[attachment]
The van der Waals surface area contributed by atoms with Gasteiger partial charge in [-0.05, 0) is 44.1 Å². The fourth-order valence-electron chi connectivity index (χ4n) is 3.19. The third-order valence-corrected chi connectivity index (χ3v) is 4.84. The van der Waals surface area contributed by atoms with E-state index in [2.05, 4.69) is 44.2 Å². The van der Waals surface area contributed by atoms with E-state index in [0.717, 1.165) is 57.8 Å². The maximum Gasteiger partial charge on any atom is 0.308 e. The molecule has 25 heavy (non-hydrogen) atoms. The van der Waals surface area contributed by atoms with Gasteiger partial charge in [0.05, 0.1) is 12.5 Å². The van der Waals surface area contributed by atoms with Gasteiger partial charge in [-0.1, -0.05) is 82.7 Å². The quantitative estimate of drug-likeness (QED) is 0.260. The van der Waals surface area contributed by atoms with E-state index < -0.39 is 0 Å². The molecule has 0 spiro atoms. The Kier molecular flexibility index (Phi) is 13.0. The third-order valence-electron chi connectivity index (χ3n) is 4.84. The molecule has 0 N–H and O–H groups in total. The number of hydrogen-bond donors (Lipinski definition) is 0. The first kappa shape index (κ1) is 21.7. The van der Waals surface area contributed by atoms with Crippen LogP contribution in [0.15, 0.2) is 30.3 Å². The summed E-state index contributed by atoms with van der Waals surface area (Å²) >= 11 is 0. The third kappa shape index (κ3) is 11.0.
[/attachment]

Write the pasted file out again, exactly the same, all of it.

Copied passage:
The van der Waals surface area contributed by atoms with Gasteiger partial charge in [-0.05, 0) is 44.1 Å². The fourth-order valence-electron chi connectivity index (χ4n) is 3.19. The third-order valence-corrected chi connectivity index (χ3v) is 4.84. The van der Waals surface area contributed by atoms with E-state index in [2.05, 4.69) is 44.2 Å². The van der Waals surface area contributed by atoms with E-state index in [0.717, 1.165) is 57.8 Å². The maximum Gasteiger partial charge on any atom is 0.308 e. The molecule has 25 heavy (non-hydrogen) atoms. The van der Waals surface area contributed by atoms with Gasteiger partial charge in [0.05, 0.1) is 12.5 Å². The van der Waals surface area contributed by atoms with Gasteiger partial charge in [-0.1, -0.05) is 82.7 Å². The quantitative estimate of drug-likeness (QED) is 0.260. The van der Waals surface area contributed by atoms with E-state index < -0.39 is 0 Å². The molecule has 0 spiro atoms. The Kier molecular flexibility index (Phi) is 13.0. The third-order valence-electron chi connectivity index (χ3n) is 4.84. The molecule has 0 N–H and O–H groups in total. The number of hydrogen-bond donors (Lipinski definition) is 0. The first kappa shape index (κ1) is 21.7. The van der Waals surface area contributed by atoms with Crippen LogP contribution in [0.15, 0.2) is 30.3 Å². The summed E-state index contributed by atoms with van der Waals surface area (Å²) >= 11 is 0. The third kappa shape index (κ3) is 11.0.